Public–Private Partnerships for Sustainable Development
Show Less

Public–Private Partnerships for Sustainable Development

Emergence, Influence and Legitimacy

Edited by Philipp Pattberg, Frank Biermann, Sander Chan and Ayşem Mert

The 2002 World Summit on Sustainable Development in Johannesburg is remembered mainly for the promotion of a novel form of global governance: the so-called ‘partnerships for sustainable development’. This book provides a first authoritative assessment of partnerships for sustainable development, ten years after the Johannesburg Summit.
Buy Book in Print
Show Summary Details
You do not have access to this content

Chapter 5: Partnerships for Sustainable Development in the Energy Sector: Explaining Variation in their Problem-Solving Effectiveness

Kacper Szulecki, Philipp Pattberg and Frank Biermann


Kacper Szulecki, Philipp Pattberg and Frank Biermann While previous assessments have highlighted that UNCSD partnerships vary in function, size, goals and organizational structure (Andonova and Levy 2003; Hale and Mauzerall 2004; Biermann et al. 2007b; Appendix), relatively little is known about why partnerships for sustainable development vary in their problem-solving effectiveness. Many partnerships seem to be ineffective and, at times, not even traceable in empirical research, while others are well known and achieve the organizational goals that they have set for themselves. The key question is then what explains differences in effectiveness between the most effective and the least effective partnerships. This chapter scrutinizes this question with regard to the sub-set of partnerships for sustainable development that focus on energy. Out of the total set of around 340 UNCSD partnerships, 46 are dedicated to sustainable energy, which is primarily understood as the provision of energy from renewable sources or the popularization of means to economize the use of renewable energy. With regard to their primary function, most partnerships in this area seek to contribute to sustainable development through knowledge dissemination and technology transfer (33 per cent), building of institutional capacity and training (22 per cent), technical implementation (17 per cent), knowledge production and innovation (13 per cent), and some other planned functions (15 per cent). Only 8 out of 46 energy partnerships have been established to create new energy infrastructure on the ground, while the majority is engaged in disseminating information and knowledge related to sustainable energy. This chapter assesses...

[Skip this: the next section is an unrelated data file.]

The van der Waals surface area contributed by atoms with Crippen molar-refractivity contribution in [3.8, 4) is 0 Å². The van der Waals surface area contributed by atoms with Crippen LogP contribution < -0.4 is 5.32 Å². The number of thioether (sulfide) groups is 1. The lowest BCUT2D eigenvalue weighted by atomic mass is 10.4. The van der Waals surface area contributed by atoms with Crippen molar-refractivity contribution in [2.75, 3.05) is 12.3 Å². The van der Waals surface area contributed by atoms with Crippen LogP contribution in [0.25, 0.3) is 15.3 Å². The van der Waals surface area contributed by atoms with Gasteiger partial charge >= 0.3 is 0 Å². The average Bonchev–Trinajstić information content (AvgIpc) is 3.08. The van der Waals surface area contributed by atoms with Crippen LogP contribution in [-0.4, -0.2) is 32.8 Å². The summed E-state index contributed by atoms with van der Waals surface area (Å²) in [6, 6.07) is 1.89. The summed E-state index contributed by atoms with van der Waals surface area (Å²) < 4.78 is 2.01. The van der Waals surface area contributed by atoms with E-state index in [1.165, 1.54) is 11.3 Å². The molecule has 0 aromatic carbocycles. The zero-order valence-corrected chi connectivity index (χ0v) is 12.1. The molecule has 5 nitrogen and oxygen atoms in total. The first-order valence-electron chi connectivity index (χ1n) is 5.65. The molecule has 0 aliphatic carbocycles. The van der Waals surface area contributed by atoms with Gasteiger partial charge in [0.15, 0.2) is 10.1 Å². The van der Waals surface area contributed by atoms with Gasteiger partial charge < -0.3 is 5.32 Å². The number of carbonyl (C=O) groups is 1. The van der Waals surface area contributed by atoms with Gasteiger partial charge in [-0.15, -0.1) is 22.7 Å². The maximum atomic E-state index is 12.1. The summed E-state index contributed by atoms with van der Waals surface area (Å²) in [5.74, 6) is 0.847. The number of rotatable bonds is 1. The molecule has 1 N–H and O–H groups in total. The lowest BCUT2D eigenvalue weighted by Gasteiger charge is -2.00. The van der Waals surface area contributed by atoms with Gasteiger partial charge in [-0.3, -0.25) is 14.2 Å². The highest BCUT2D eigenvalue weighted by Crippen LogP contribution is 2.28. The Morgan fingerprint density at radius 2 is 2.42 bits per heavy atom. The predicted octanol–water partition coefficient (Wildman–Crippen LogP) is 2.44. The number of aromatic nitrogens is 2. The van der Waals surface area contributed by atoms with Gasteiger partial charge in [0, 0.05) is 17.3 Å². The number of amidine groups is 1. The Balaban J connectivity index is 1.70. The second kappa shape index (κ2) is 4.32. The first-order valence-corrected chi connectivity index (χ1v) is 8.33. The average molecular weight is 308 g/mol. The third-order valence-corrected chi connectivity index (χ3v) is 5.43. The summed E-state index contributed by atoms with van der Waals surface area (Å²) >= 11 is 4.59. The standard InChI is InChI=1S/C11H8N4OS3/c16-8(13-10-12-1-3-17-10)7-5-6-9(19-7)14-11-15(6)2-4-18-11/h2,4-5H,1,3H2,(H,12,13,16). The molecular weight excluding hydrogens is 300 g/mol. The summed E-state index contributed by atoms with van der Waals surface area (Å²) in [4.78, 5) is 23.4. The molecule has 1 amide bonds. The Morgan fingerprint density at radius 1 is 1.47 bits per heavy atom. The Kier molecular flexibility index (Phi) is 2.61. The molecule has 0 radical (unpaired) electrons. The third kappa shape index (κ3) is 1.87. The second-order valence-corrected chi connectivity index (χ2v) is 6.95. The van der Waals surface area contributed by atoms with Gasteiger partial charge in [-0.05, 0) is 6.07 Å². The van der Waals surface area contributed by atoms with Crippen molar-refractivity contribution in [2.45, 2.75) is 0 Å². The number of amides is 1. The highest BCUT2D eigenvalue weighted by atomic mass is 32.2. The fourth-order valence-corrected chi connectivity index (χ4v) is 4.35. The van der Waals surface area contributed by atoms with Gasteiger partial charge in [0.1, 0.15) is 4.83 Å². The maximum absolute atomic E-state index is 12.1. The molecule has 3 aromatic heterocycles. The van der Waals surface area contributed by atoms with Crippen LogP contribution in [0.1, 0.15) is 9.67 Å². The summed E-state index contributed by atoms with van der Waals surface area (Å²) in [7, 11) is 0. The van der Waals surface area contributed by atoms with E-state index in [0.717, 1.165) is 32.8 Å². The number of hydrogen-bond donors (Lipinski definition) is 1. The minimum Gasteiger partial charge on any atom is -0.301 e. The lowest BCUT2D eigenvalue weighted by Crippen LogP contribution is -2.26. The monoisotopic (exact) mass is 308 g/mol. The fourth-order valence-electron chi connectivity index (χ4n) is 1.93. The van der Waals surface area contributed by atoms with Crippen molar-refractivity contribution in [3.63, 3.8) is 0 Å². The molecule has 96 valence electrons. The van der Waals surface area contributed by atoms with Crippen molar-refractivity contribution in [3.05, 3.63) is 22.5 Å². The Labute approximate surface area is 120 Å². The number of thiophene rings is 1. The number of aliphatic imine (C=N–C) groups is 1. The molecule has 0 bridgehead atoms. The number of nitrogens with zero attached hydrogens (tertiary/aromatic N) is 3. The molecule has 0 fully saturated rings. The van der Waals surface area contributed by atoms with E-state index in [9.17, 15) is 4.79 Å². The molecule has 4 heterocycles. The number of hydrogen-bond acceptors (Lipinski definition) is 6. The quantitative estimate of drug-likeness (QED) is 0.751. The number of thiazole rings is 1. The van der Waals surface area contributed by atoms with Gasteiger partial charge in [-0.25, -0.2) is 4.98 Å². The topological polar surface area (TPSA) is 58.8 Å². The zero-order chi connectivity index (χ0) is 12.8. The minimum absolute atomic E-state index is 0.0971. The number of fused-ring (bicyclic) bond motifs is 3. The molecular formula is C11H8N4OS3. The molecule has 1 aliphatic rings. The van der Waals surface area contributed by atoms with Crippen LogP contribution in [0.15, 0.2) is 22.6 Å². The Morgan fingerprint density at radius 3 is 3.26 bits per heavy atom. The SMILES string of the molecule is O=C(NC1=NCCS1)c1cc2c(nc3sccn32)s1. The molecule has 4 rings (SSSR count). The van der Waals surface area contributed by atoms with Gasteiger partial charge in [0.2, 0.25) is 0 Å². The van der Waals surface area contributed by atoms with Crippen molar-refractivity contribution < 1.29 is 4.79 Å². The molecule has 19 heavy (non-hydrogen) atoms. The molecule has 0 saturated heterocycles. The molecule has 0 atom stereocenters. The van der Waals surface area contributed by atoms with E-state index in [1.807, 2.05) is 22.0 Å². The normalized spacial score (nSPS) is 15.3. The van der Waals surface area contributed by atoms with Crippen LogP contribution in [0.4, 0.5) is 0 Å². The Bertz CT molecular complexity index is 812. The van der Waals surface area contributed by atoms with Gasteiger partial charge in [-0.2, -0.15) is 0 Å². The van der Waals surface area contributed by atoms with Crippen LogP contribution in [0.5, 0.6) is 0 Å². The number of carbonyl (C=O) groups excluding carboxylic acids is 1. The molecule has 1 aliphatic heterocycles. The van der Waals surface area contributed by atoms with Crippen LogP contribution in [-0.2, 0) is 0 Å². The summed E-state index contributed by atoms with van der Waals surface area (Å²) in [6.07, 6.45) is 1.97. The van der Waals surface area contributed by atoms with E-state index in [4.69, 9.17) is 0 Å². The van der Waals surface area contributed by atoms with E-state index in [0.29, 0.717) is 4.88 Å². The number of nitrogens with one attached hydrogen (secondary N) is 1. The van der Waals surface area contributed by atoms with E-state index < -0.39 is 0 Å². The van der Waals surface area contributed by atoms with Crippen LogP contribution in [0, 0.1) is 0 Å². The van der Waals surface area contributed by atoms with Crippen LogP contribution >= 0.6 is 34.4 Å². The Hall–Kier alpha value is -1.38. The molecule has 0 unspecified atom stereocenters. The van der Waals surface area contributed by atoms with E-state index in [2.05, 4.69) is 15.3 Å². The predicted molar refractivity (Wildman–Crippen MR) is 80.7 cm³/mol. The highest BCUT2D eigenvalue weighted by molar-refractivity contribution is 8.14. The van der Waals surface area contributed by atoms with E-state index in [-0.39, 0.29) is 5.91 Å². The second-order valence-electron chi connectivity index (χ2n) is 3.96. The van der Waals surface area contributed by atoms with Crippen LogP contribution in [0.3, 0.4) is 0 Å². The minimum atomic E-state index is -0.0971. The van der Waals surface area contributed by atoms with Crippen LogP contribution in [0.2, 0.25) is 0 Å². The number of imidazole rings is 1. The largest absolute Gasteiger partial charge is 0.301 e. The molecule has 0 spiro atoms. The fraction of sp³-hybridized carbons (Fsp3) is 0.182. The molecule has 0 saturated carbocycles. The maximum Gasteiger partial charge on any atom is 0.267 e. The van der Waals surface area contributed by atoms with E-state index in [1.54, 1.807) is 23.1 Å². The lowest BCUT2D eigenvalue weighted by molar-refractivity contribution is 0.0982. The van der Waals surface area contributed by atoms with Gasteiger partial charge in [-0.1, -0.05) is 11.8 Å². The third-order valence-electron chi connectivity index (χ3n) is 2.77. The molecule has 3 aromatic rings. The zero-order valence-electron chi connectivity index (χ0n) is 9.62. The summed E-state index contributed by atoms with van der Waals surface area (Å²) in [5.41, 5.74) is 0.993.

You are not authenticated to view the full text of this chapter or article.

Elgaronline requires a subscription or purchase to access the full text of books or journals. Please login through your library system or with your personal username and password on the homepage.

Non-subscribers can freely search the site, view abstracts/ extracts and download selected front matter and introductory chapters for personal use.

Your library may not have purchased all subject areas. If you are authenticated and think you should have access to this title, please contact your librarian.

Further information

or login to access all content.